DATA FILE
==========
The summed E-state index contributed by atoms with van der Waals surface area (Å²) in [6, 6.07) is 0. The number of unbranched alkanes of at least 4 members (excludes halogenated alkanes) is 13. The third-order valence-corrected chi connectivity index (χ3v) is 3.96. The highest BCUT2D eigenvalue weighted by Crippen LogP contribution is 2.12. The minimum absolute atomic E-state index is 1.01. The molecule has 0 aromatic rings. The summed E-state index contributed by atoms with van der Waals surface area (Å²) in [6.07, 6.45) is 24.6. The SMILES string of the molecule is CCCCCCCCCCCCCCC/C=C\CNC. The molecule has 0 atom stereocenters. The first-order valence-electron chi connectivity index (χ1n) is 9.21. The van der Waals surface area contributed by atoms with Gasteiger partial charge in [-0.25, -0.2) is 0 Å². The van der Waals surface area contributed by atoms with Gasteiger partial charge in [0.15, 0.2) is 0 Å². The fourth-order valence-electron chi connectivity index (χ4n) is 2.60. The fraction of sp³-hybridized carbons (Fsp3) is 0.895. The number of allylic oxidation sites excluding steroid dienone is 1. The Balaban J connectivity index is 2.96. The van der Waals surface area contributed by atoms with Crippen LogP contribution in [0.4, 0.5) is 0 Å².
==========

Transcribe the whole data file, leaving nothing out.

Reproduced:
The summed E-state index contributed by atoms with van der Waals surface area (Å²) in [6, 6.07) is 0. The number of unbranched alkanes of at least 4 members (excludes halogenated alkanes) is 13. The third-order valence-corrected chi connectivity index (χ3v) is 3.96. The highest BCUT2D eigenvalue weighted by Crippen LogP contribution is 2.12. The minimum absolute atomic E-state index is 1.01. The molecule has 0 aromatic rings. The summed E-state index contributed by atoms with van der Waals surface area (Å²) in [6.07, 6.45) is 24.6. The SMILES string of the molecule is CCCCCCCCCCCCCCC/C=C\CNC. The molecule has 0 atom stereocenters. The first-order valence-electron chi connectivity index (χ1n) is 9.21. The van der Waals surface area contributed by atoms with Gasteiger partial charge in [-0.25, -0.2) is 0 Å². The van der Waals surface area contributed by atoms with Gasteiger partial charge in [0.15, 0.2) is 0 Å². The fourth-order valence-electron chi connectivity index (χ4n) is 2.60. The fraction of sp³-hybridized carbons (Fsp3) is 0.895. The number of allylic oxidation sites excluding steroid dienone is 1. The Balaban J connectivity index is 2.96. The van der Waals surface area contributed by atoms with Crippen LogP contribution in [0.4, 0.5) is 0 Å².